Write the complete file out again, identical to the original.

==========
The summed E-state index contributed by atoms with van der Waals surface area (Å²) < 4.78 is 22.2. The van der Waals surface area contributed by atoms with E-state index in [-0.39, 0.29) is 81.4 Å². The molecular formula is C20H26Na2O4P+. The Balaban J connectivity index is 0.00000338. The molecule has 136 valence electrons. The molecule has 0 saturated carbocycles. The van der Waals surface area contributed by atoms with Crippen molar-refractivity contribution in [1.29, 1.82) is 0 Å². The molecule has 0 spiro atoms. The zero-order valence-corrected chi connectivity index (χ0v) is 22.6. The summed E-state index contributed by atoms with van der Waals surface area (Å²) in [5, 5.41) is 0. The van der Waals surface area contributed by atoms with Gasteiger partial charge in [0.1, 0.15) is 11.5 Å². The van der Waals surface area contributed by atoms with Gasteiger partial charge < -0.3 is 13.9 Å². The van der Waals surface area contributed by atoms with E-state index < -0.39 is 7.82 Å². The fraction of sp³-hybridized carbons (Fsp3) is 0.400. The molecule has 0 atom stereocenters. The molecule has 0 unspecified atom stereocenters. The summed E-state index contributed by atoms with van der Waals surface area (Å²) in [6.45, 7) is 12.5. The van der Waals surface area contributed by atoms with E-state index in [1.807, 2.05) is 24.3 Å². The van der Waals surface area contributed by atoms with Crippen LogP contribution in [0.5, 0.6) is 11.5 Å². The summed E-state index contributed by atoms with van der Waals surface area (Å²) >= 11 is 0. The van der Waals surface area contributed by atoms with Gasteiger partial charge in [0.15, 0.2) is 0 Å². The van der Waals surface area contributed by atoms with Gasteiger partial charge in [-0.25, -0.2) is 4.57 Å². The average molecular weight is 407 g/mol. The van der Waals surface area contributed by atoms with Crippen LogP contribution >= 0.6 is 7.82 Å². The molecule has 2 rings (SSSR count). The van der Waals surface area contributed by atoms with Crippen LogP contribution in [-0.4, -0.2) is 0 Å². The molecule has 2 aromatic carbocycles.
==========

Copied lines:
The summed E-state index contributed by atoms with van der Waals surface area (Å²) < 4.78 is 22.2. The van der Waals surface area contributed by atoms with E-state index in [-0.39, 0.29) is 81.4 Å². The molecular formula is C20H26Na2O4P+. The Balaban J connectivity index is 0.00000338. The molecule has 136 valence electrons. The molecule has 0 saturated carbocycles. The van der Waals surface area contributed by atoms with Crippen molar-refractivity contribution in [1.29, 1.82) is 0 Å². The molecule has 0 spiro atoms. The zero-order valence-corrected chi connectivity index (χ0v) is 22.6. The summed E-state index contributed by atoms with van der Waals surface area (Å²) in [5, 5.41) is 0. The van der Waals surface area contributed by atoms with Gasteiger partial charge in [0.1, 0.15) is 11.5 Å². The van der Waals surface area contributed by atoms with Gasteiger partial charge < -0.3 is 13.9 Å². The van der Waals surface area contributed by atoms with E-state index < -0.39 is 7.82 Å². The fraction of sp³-hybridized carbons (Fsp3) is 0.400. The molecule has 0 atom stereocenters. The molecule has 0 unspecified atom stereocenters. The summed E-state index contributed by atoms with van der Waals surface area (Å²) in [6.45, 7) is 12.5. The van der Waals surface area contributed by atoms with E-state index in [1.807, 2.05) is 24.3 Å². The van der Waals surface area contributed by atoms with Crippen LogP contribution in [0.5, 0.6) is 11.5 Å². The summed E-state index contributed by atoms with van der Waals surface area (Å²) >= 11 is 0. The van der Waals surface area contributed by atoms with Gasteiger partial charge in [0.15, 0.2) is 0 Å². The van der Waals surface area contributed by atoms with Gasteiger partial charge in [-0.25, -0.2) is 4.57 Å². The average molecular weight is 407 g/mol. The van der Waals surface area contributed by atoms with Crippen LogP contribution >= 0.6 is 7.82 Å². The molecule has 2 rings (SSSR count). The van der Waals surface area contributed by atoms with Crippen LogP contribution in [-0.4, -0.2) is 0 Å². The molecule has 2 aromatic carbocycles.